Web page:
The big problem with this program is that it does not always use accurate translations and does not provide great grammar explanations.

If you’d like to try it yourself, you can sign up for free, two-day access to a “Punjabi for Travelers” course.

Resources for Learning Punjabi Alphabet (Scripts)

One of the biggest hurdles for Punjabi learners can be mastering Gurmukhī or Shahmukhi script. Here are a few resources to get you started.

Gurmukhī (Eastern Punjabi Script)

Gurmukhī – The Punjabi Alphabet (video)

This video introduces the letters and their names one by one, then puts it all together with a catchy Punjabi alphabet song.

Learn Gurmukhī – Punjabi Alphabet Part 01 and Part 02 (videos)

Part 01 of this set of videos from Khalsa Junior will teach you all of the individual letters in the script. Part 02 pairs the letters with words, sayings, and proper names that use them.

Sing the Basic Gurmukhī Punjabi Alphabet! (video)

Pashaura Dhillon shares his original tune for learning Gurmukhī.

Gurmukhī Mastery (IPA) (Memrise course)

If you know the International Phonetic Alphabet (IPA) and appreciate detailed explanations, you’ll enjoy this course. While there’s no audio, it provides a systematic way to practice the Gurmukhī script.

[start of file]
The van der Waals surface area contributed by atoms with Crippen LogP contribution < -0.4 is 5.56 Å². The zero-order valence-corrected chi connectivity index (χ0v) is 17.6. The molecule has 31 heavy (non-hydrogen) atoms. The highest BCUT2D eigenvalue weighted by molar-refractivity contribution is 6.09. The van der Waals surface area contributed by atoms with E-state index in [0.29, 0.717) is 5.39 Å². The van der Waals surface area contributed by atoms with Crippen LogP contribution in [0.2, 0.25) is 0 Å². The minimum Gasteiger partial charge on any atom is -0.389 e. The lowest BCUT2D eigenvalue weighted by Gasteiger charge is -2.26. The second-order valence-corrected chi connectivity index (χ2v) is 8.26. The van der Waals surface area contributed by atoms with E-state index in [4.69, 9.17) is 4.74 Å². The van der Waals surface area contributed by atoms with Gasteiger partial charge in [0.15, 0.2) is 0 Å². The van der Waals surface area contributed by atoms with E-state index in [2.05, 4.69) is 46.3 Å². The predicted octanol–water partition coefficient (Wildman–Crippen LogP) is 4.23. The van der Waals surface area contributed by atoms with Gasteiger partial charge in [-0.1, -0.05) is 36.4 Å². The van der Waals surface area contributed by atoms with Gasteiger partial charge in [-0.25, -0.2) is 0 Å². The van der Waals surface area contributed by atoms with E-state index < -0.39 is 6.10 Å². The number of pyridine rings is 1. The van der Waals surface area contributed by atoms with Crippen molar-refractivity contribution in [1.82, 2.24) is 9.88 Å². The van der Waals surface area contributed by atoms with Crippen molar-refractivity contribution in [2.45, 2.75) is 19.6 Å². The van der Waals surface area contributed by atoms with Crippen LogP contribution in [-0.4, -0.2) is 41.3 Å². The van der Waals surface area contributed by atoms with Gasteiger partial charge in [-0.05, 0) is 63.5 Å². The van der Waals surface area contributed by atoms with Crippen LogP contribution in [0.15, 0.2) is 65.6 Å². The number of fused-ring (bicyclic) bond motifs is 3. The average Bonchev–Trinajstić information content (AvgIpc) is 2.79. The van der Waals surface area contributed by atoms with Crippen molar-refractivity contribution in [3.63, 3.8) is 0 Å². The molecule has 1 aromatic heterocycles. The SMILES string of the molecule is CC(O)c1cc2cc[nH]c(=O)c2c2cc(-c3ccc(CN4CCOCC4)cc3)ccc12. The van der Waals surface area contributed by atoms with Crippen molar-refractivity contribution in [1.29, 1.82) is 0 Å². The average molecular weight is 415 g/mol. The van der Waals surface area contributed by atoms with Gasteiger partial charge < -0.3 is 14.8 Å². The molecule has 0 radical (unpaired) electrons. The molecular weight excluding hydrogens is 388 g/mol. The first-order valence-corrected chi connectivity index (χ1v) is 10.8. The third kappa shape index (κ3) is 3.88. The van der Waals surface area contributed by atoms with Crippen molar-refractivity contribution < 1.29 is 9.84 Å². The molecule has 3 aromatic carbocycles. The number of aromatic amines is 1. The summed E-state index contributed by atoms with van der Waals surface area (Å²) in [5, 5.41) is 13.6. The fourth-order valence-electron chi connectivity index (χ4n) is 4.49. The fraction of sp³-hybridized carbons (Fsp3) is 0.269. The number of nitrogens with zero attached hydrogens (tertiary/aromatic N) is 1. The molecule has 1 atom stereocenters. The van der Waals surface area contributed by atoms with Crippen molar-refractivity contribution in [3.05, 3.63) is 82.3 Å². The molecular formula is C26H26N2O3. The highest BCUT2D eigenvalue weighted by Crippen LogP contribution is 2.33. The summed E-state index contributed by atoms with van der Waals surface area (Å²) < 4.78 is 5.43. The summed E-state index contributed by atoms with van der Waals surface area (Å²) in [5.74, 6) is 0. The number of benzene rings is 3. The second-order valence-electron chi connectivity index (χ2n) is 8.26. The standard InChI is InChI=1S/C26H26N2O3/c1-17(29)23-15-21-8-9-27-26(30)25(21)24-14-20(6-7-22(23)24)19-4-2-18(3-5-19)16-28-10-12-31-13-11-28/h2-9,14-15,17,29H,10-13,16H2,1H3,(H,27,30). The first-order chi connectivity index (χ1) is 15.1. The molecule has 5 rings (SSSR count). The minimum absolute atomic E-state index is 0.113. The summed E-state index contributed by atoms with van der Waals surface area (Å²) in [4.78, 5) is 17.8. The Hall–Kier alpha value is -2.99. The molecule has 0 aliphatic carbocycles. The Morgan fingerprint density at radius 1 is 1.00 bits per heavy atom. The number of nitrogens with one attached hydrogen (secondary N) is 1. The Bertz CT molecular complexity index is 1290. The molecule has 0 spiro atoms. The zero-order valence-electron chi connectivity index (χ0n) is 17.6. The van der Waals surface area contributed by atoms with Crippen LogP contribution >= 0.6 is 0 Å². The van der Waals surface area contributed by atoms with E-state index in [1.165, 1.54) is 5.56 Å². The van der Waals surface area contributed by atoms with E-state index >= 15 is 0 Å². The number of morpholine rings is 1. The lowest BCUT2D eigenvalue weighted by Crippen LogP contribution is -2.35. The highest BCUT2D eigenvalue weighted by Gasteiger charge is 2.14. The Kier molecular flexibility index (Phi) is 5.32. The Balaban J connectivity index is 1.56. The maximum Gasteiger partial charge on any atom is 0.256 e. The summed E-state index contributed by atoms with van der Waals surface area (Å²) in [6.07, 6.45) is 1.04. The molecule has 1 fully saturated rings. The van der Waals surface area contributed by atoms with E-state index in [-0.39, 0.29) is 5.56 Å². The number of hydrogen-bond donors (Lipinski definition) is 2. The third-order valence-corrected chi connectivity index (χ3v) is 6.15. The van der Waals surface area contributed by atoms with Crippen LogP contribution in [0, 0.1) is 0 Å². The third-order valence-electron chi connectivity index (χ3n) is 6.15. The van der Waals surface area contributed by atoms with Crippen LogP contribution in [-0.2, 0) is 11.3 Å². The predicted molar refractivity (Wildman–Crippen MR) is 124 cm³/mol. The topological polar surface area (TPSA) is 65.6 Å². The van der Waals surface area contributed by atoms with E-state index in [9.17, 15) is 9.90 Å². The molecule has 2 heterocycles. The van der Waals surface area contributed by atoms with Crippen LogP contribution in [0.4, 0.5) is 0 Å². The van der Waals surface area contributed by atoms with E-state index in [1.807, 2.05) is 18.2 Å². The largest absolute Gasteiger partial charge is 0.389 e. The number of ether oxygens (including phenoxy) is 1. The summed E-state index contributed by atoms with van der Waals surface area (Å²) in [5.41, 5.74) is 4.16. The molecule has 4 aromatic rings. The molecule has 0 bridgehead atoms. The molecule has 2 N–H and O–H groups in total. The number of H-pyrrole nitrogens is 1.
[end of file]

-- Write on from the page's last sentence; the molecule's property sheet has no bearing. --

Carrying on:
Punjabi Alphabet (Memrise course)

This course goes through the Gurmukhī script, letter by letter, using Romanized transliterations — rather than the IPA — to help you learn the sound of each letter.

Shahmukhi (Western Punjabi Script)

Many of the YouTube resources for learning Shahmukhi presuppose a knowledge of Gurmukhī. However, there are other ways to learn the Shahmukhi script.

Western Punjabi resources from the Academy of the Punjab in North America include lessons in the Shahmukhi script.

Wikibooks has a series of lessons on learning Shahmukhi. These are well-organized and detailed, and will probably appeal to logical-mathematical learners. Unfortunately, some of the lessons seem to be missing at this time. Nonetheless, the in-depth explanations may be helpful, since they break each character down into its initial, medial, and final components.

Apps and Marketplaces for Learning Punjabi Online

In addition to more traditional courses, there are mobile apps that teach Punjabi more casually.

Other programs and apps can help you locate Punjabi learning resources, such as tutors or conversation partners.

Punjabi Learning Apps